Suppose you have 1/(c+SQRT(d)), and you want to get rid of the radical in the denominator. How to do it?

Recall the identity

Now consider (c+SQRT(d)). Multiply it by (c-SQRT(d))

[c+SQRT(d)]*[c-SQRT(d)]=c^2 -[SQRT(d)]^2=

You see that there is no radical.

Now take

The numerator becomes 1*(c-SQRT(d))=

Finally, the rationalized form of the expression

[

Sometimes, people have a radical in the numerator that they want to get rid of and have it in the denominator. The procedure is the same

Example:

You have no radical in the numerator but there is one in the denominator. This is called rationalizing the numerator.

Your case is a lot simpler

SQRT(147)=7*SQRT(3)

Multiply it by SQRT(3)/SQRT(3) which is 1. This gives

SQRT(147)=7*3/SQRT(3)=21/SQRT(3)

Feb 09, 2014 | Texas Instruments TI-30XA Calculator

The calculation may be taking too long and you got impatient. To reduce the time it takes to calculate some expression or find a root you can make better guesses (initial values), or choose better limits to an integral, or divide the integral in two if integrand symmetrical. If you can select the tolerance (error you are willing to accept), increase it: Instead of taking epsilon =1E-9, take epsilon=1.E-5. But that depends on the context of the calculations. You be the judge.

Nov 27, 2013 | Casio Fx-991es Scientific Calculator

If you're in the MATHPRINT mode, press

2ND [COS^-1] ( 8 - 3 2ND [sqrt] 2 1 right-arrow ) / 2 5 ENTER

If you're in the CLASSIC mode, press

2ND [COS^-1] ( 8 - 3 2ND [sqrt] 2 1 ) ) / 2 5 ENTER

In either case you should get an answer of about 103.

2ND [COS^-1] ( 8 - 3 2ND [sqrt] 2 1 right-arrow ) / 2 5 ENTER

If you're in the CLASSIC mode, press

2ND [COS^-1] ( 8 - 3 2ND [sqrt] 2 1 ) ) / 2 5 ENTER

In either case you should get an answer of about 103.

Apr 27, 2013 | Texas Instruments TI-84 Plus Calculator

The error data type means that the program is expecting a specific type of data ( number, list, matrix, real, complex, string, etc.) while you are feeding it some other type of data. The point in the program where you are taken when the error occurs is where the exception was launched.

A common source of error stems from the use of variables that are global and defined in some other program. You can use the same name inside your program as long as you declare the variable local.

If your program is in fact a function, then all its argument must be passed in the call to the function: You cannot ask a function to read your input.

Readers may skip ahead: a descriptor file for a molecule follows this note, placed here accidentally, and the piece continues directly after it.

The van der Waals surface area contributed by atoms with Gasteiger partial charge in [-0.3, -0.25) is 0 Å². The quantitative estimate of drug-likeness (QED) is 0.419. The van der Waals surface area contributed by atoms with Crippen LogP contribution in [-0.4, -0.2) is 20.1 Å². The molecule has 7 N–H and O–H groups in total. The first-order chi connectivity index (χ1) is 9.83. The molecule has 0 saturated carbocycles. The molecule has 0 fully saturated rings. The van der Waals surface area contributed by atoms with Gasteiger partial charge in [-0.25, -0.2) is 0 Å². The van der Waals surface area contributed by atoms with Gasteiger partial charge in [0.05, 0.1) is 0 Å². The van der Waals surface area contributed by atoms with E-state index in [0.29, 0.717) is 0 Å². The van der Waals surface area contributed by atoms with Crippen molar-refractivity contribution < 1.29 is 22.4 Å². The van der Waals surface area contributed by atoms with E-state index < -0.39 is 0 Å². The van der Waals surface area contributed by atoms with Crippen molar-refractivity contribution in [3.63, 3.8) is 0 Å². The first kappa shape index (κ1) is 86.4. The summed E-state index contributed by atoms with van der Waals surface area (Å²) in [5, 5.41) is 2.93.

I will not pretend to know why you get the error, but the few comments I made above may help you debug the program.

By the way, if you are interested a Cobebrook online calculator, here is a link

A common source of error stems from the use of variables that are global and defined in some other program. You can use the same name inside your program as long as you declare the variable local.

If your program is in fact a function, then all its argument must be passed in the call to the function: You cannot ask a function to read your input.

I will not pretend to know why you get the error, but the few comments I made above may help you debug the program.

By the way, if you are interested a Cobebrook online calculator, here is a link

Apr 26, 2011 | Texas Instruments TI-89 Calculator

You can perform coordinate conversions in the COMP, STAT, MATRIX and VECTOR Modes.

Angle unit may be in either degree or radian.

To convert from rectangular to polar, (SQRT(2)/2,SQRT(2)/2)

Press [SHIFT] [+] (Pol)

Screen displays Pol(

Type in SQRT2

Use right arrow to move cursor out of radical

Type in /2 [SHIFT] [,]

Type in SQRT2

Use right arrow to move cursor out of radical

Type in /2

Close the right parenthesis

Screen displays Pol (SQRT2 /2, SQRT2 / 2)

Press [=]. Display echoes the command on top line and result in bottom line as r=1, theta =45, (if unit is in degree) or theta = 0.7853981634 if unit is radian.

To convert from polar to rectangular coordinates

Note: You cannot use the answer memory to convert back to rectangular because the calculator will use the r-value only. So you will have to enter the radius AND the angle.

ex: Rec(1,45)

Angle must be in degree

Press [SHIFT][-] (Rec)

Screen display Rec(

Type in 1 [SHIFT] (,) 45 [)] [=]

Calculator displays X=0.7071067812, Y=0.7071067812

If you press the SD key hoping to convert the decimals to radicals, the calculator will not do it.

As to the "confusion", I have found none.

After you finish entering the argument of a square root, use the right arrow to move cursor out of under the root symbol to signify that the argument is complete. If you use a left parenthesis inside the root, you must insert the matching right parenthesis inside the root, then move cursor outside the root.